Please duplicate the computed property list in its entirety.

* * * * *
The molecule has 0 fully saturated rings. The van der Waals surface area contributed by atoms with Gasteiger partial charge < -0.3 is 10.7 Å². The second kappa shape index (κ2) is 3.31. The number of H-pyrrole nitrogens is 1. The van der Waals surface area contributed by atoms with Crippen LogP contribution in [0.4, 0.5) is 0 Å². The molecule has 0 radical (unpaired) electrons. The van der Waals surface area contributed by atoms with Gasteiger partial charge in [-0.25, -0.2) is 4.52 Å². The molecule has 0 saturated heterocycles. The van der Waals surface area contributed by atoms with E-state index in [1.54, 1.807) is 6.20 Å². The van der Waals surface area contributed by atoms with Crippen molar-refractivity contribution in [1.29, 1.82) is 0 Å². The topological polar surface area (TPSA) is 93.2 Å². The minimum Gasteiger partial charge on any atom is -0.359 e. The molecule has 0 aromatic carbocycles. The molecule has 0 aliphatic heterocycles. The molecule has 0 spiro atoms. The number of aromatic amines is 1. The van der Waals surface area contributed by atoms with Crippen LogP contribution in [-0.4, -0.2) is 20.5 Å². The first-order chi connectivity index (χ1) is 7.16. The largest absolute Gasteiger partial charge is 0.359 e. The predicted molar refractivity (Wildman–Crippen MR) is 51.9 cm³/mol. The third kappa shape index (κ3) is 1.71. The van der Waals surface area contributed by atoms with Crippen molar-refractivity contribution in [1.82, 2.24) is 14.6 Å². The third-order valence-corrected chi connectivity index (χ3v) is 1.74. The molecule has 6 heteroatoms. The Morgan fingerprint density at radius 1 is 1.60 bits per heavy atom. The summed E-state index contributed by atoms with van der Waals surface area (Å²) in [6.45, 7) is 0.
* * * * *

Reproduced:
The molecule has 0 fully saturated rings. The van der Waals surface area contributed by atoms with Gasteiger partial charge < -0.3 is 10.7 Å². The second kappa shape index (κ2) is 3.31. The number of H-pyrrole nitrogens is 1. The van der Waals surface area contributed by atoms with Crippen LogP contribution in [0.4, 0.5) is 0 Å². The molecule has 0 radical (unpaired) electrons. The van der Waals surface area contributed by atoms with Gasteiger partial charge in [-0.25, -0.2) is 4.52 Å². The molecule has 0 saturated heterocycles. The van der Waals surface area contributed by atoms with E-state index in [1.54, 1.807) is 6.20 Å². The van der Waals surface area contributed by atoms with Crippen molar-refractivity contribution in [1.29, 1.82) is 0 Å². The topological polar surface area (TPSA) is 93.2 Å². The minimum Gasteiger partial charge on any atom is -0.359 e. The molecule has 0 aromatic carbocycles. The molecule has 0 aliphatic heterocycles. The molecule has 0 spiro atoms. The number of aromatic amines is 1. The van der Waals surface area contributed by atoms with Crippen LogP contribution in [-0.4, -0.2) is 20.5 Å². The first-order chi connectivity index (χ1) is 7.16. The largest absolute Gasteiger partial charge is 0.359 e. The predicted molar refractivity (Wildman–Crippen MR) is 51.9 cm³/mol. The third kappa shape index (κ3) is 1.71. The van der Waals surface area contributed by atoms with Crippen molar-refractivity contribution in [1.82, 2.24) is 14.6 Å². The third-order valence-corrected chi connectivity index (χ3v) is 1.74. The molecule has 6 heteroatoms. The Morgan fingerprint density at radius 1 is 1.60 bits per heavy atom. The summed E-state index contributed by atoms with van der Waals surface area (Å²) in [6.45, 7) is 0.